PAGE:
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Points to ponder - what Australia need to do to revive a flagging campaign

There's a lot at stake; not just the series against India, but their position in the WTC final, which is not quite confirmed yet

Andrew McGlashan
Andrew McGlashan
Steven Smith a training session, Delhi, February 24, 2023

Steven Smith does not need extra motivation to score runs, but having the leadership may help bring out his best  •  Getty Images

After an extended period in Delhi following the swift conclusion to the second Test, Australia head to Indore on Sunday to try and rescue a tour where they have conceded the Border-Gavaskar Trophy in barely five days of playing time.
However, there is still a huge amount at stake for Australia. To haul the series back to 2-2 would be a remarkable achievement, but the first port of call is to shore up their position in the World Test Championship final, which is not yet inked in. Should they lose 4-0 to India, they could still miss out if Sri Lanka were to turn over a struggling New Zealand 2-0 during March.
There have been a number of departures since the second Test, including captain Pat Cummins for the heartbreaking reason of spending time with his seriously ill mother. Steven Smith will captain the side in Indore at least, while Australia would be reinforced by the availability of Mitchell Starc and Cameron Green.
For two days in Delhi, Australia went toe-to-toe and were ahead of the game before it fell in a heap. Here are some talking points as they look to find just a second victory in 18 attempts in India dating back to 2004.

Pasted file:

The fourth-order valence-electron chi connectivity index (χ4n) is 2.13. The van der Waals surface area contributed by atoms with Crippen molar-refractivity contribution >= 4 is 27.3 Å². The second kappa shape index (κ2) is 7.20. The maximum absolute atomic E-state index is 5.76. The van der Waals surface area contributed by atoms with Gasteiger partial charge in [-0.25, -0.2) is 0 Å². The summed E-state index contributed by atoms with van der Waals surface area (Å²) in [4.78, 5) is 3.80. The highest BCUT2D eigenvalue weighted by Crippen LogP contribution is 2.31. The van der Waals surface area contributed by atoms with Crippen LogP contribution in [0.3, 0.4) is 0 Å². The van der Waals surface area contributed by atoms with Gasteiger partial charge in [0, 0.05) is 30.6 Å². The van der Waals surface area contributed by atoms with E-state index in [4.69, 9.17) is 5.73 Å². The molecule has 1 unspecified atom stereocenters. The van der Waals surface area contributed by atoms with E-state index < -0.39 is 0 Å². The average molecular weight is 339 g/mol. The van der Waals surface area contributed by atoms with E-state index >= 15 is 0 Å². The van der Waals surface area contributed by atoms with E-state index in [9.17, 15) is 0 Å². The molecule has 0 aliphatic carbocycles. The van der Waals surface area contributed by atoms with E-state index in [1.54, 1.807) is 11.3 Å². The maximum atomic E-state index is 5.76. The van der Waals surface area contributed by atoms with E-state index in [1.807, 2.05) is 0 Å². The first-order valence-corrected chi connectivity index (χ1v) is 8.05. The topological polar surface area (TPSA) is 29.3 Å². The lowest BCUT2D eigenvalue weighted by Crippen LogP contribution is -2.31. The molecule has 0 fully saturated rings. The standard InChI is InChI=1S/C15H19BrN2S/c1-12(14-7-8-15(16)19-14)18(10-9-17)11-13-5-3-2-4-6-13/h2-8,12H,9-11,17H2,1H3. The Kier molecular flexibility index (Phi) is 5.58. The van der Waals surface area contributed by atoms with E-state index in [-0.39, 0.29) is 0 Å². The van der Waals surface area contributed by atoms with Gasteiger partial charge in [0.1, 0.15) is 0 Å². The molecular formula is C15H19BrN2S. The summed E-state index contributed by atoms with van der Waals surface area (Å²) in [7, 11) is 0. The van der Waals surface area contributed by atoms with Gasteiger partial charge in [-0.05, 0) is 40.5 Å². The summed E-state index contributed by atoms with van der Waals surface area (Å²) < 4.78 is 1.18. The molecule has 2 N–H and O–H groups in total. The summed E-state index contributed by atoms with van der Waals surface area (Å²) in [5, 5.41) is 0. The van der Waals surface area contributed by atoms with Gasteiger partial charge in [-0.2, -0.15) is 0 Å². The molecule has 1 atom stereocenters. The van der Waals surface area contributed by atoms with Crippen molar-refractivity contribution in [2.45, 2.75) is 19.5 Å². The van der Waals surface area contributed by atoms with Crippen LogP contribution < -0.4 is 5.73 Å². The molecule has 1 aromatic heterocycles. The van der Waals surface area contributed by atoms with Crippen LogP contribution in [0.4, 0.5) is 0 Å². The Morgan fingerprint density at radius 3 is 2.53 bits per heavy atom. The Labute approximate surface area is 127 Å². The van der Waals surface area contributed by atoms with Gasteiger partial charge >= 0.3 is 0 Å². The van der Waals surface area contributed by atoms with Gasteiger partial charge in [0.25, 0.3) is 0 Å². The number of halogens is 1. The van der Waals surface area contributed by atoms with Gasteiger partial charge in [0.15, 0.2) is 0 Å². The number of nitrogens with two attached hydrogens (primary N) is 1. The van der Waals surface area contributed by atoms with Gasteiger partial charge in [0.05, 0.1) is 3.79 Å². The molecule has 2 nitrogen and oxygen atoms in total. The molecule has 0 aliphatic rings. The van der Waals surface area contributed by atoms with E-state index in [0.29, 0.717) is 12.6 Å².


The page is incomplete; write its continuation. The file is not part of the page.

Can captaincy inspire Smith?

Smith was livid with himself when he fell sweeping against R Ashwin in the second innings in Delhi. It's a shot he rarely uses, especially in Tests, and the dressing room knew how angry he was. It followed the opening Test in Nagpur where he had looked very good at the crease before being beaten by Ravindra Jadeja in the first innings, and it would have happened twice in the game but for a no-ball. One of Australia's big mantras is don't get beaten on the inside.
Smith will be back in the captaincy seat in Indore, the third time he has filled in for Cummins. He does not need extra motivation to score runs, but having the leadership may help bring out his best. As captain he averages 67.33, and on the 2017 tour of India produced one of his finest series with 499 runs at 71.28.

Play your game

On the subject of that sweep shot from Smith, Australia's batters need to recalibrate their approach. Cummins pretty much admitted there had been two extremes so far in the series: too cautious in Nagpur, too frenetic in Delhi. They need to find a middle ground. That will look different for every batter. And it doesn't mean shelving the sweep entirely.